The Minnesota Stormwater Seminar Series provides an opportunity to learn about the most recent research, discoveries and case studies around urban stormwater management specifically for an audience of stormwater practitioners and professionals. Seminars include a presentation, panel discussion and Q&A with participants. The seminar series in 2023 will feature a new evolution and growth that includes three elements:
- National scholar presentations and panels highlighting what they’ve learned and how they’ve pushed the boundaries in the stormwater arena.
- Results from Minnesota Research Council projects.
- Stormwater practice and management approaches. The seminars will continue to be led by SAFL and the WRC and welcome the Minnesota Pollution Control Agency as a collaborator.
- January 18: Capturing and quantifying coarse organic matter in urban stormwater - John Chapman, Univ. of MN
- February 22: Performance of Stormwater Products and Practices: Why it Matters - Seth Brown, NMSA
- March 14: Rethinking Green Stormwater Infrastructure in Place - Ashlynn Stillwell, Univ. of Illinois Urbana-Champaign
- April 18: Plants and vegetation in stormwater practices - John Bly
- May 16: Urban Long Term Ecological Restoration (LTER) Project - Sarah Hobbie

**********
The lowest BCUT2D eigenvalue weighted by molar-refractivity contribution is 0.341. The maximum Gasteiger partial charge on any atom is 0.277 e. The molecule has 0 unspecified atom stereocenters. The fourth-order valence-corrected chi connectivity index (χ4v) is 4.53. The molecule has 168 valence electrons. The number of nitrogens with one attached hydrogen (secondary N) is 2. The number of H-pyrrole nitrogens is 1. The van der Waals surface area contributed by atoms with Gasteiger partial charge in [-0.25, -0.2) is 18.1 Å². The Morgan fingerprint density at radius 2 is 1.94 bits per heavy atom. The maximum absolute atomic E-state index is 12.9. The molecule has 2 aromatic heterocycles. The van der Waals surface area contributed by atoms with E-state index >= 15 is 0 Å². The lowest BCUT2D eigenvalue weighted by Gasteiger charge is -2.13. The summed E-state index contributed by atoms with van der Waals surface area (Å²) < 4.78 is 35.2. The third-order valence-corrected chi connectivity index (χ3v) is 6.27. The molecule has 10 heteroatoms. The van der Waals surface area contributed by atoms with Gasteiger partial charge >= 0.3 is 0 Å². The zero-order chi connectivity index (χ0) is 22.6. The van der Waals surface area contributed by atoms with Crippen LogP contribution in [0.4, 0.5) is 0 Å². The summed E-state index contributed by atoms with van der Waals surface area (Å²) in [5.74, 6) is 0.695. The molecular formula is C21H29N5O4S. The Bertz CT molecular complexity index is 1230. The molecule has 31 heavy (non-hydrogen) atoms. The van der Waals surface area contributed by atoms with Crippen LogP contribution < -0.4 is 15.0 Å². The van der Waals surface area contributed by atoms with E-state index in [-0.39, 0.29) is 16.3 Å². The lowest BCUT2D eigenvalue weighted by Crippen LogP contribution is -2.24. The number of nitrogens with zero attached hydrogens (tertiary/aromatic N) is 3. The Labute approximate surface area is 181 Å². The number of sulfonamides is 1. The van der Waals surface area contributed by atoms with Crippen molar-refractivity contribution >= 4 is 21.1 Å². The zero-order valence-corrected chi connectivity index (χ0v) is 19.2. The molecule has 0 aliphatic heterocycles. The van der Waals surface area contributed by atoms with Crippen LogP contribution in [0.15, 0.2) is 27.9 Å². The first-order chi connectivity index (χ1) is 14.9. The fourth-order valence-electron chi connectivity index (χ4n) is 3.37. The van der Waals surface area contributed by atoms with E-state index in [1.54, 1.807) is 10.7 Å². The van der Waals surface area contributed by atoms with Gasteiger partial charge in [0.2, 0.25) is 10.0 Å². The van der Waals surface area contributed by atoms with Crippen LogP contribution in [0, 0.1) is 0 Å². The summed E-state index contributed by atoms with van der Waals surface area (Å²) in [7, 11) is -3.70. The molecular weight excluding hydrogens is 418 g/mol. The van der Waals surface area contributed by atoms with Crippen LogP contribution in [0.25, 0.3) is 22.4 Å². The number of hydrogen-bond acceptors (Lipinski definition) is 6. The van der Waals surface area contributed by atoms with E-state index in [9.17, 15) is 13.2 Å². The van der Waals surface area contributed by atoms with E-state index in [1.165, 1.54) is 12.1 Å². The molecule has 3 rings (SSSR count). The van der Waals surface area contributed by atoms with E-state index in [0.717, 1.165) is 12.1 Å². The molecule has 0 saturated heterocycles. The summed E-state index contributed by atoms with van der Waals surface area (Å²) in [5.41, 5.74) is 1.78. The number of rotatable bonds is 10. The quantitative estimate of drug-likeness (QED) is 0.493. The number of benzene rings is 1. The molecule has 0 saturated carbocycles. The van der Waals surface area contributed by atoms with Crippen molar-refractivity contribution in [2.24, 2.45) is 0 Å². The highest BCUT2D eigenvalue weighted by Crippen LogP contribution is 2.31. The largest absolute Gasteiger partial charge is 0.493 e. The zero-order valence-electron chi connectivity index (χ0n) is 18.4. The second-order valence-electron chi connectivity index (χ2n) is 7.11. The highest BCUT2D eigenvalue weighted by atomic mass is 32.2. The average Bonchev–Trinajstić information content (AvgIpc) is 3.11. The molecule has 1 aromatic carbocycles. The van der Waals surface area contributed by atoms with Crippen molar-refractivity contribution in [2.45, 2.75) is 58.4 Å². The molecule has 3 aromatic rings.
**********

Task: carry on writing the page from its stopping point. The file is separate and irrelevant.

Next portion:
- June 20: Lauren McPhillips
Green stormwater infrastructure can function reliably in combination with grey infrastructure under a wide range of conditions, with important environmental justice considerations in sustainable stormwater management.
This presentation will provide and update on Federal policies and national trends driving the stormwater sector today as well as share information on national-level initiatives that focus on developing, coordinating and planning for means to evaluate the efficacy of stormwater control measures in controlled environments as well as administering third-party testing efforts to provide users of stormwater infrastructure a high level of confidence in the performance of these control measures.
This study explored new sampling techniques and examined modifications of existing stormwater models to determine how they could be used to estimate coarse organic loadings. Efforts also determined the nutrient content of the course organic material to help better understand the total phosphorous balance in the watershed and provide a better accounting of the phosphorus that could be reaching receiving waters from course organics.